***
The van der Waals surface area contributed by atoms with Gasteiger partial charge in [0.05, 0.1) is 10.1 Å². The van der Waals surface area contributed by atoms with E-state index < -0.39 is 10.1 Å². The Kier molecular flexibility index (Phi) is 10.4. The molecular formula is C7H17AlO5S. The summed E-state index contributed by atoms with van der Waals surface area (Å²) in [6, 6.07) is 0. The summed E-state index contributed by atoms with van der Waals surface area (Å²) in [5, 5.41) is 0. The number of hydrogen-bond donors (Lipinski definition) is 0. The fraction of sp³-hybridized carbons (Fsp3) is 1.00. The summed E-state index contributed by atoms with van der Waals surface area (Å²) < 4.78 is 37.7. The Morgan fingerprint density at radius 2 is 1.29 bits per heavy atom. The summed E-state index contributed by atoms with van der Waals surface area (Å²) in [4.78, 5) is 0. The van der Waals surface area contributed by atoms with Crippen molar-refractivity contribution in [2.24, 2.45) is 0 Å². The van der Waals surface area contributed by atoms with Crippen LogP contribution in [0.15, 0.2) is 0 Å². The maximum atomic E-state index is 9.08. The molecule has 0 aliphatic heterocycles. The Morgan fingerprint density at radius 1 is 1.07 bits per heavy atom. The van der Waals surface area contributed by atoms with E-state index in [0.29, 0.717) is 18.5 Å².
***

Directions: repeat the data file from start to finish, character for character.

The van der Waals surface area contributed by atoms with Gasteiger partial charge in [0.05, 0.1) is 10.1 Å². The van der Waals surface area contributed by atoms with E-state index < -0.39 is 10.1 Å². The Kier molecular flexibility index (Phi) is 10.4. The molecular formula is C7H17AlO5S. The summed E-state index contributed by atoms with van der Waals surface area (Å²) in [6, 6.07) is 0. The summed E-state index contributed by atoms with van der Waals surface area (Å²) in [5, 5.41) is 0. The number of hydrogen-bond donors (Lipinski definition) is 0. The fraction of sp³-hybridized carbons (Fsp3) is 1.00. The summed E-state index contributed by atoms with van der Waals surface area (Å²) < 4.78 is 37.7. The Morgan fingerprint density at radius 2 is 1.29 bits per heavy atom. The summed E-state index contributed by atoms with van der Waals surface area (Å²) in [4.78, 5) is 0. The van der Waals surface area contributed by atoms with Crippen molar-refractivity contribution in [2.24, 2.45) is 0 Å². The van der Waals surface area contributed by atoms with Crippen LogP contribution in [0.15, 0.2) is 0 Å². The maximum atomic E-state index is 9.08. The molecule has 0 aliphatic heterocycles. The Morgan fingerprint density at radius 1 is 1.07 bits per heavy atom. The van der Waals surface area contributed by atoms with E-state index in [0.29, 0.717) is 18.5 Å².